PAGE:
Connecting Through Polymers

Dr. Lothar Kleiner smiling

Dr. Lothar Kleiner graduated from UMass Amherst in 1978.

Alum Creates a Fellowship for Students

Dr. Lothar Kleiner considers himself fortunate to have graduated from the UMass Amherst Polymer Science and Engineering Department (PS&E) in 1978.

"My UMass education provided me a strong foundation to pursue opportunities throughout my career in very diverse polymer-related industrial fields including traditional plastic, electronic, pharmaceutical and medical device," says Lothar.

In addition to his academic training, Lothar credits his thesis advisors, Professors William MacKnight and Frank Karasz, for challenging him to become a more confident and independent student.

After many years of donating to the Polymer Science and Engineering department, Lothar recently made the decision to designate a portion of his estate to create a Polymer Science fellowship. Commenting on this decision, Lothar states, "I am still closely connected with many of the faculty, and want to do my part to help incoming students."

Once fully funded, the Lothar Kleiner Polymer Science and Engineering Fellowship will assist first-year Polymer Science and Engineering students.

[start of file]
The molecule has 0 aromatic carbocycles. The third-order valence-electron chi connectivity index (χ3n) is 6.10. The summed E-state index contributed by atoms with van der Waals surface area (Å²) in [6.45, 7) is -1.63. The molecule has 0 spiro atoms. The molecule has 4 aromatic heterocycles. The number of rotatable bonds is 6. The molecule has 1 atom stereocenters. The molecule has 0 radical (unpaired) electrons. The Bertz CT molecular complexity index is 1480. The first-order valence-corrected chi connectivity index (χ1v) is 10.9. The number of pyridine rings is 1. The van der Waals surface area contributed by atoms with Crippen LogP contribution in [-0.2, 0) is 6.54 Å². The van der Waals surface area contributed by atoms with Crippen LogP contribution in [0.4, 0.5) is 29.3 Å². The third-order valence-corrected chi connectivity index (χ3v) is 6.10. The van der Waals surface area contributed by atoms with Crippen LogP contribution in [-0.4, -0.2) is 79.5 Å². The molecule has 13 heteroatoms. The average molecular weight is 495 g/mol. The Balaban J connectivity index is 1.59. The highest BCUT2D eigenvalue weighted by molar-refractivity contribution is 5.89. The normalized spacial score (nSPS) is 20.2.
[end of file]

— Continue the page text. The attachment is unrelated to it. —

"Professor Otto Vogl, the PS&E admissions director, called my home to inquire about the status of my application. Because I was vacationing in Austria, Professor Vogl spoke to my mother. They both quickly realized that they could speak with each other in fluent German. After they 'met' over the phone, the decision was made: I would go to UMass Amherst to study Polymer Science. It ended up being one of the best decisions of my life. I'm happy to help provide opportunities for future polymer scientists to also attend UMass Amherst."

Contact Joseph K. Jayne at 413-577-1402 or to learn how you can create a pathway for UMass students with a gift in your estate plans.

A charitable bequest is one or two sentences in your will or living trust that leave to the University of Massachusetts Amherst a specific item, an amount of money, a gift contingent upon certain events or a percentage of your estate.

an individual or organization designated to receive benefits or funds under a will or other contract, such as an insurance policy, trust or retirement plan

"I designate _________________ to the University of Massachusetts Amherst at Memorial Hall, 134 Hicks Way, Amherst, MA 01003-9270. I request this gift be used for __________________ (for instance, a specific department, college, school or program, a scholarship, or for general purposes of the campus)."

able to be changed or cancelled

A revocable living trust is set up during your lifetime and can be revoked at any time before death. They allow assets held in the trust to pass directly to beneficiaries without probate court proceedings and can also reduce federal estate taxes.

cannot be changed or cancelled

tax on gifts generally paid by the person making the gift rather than the recipient

the original value of an asset, such as stock, before its appreciation or depreciation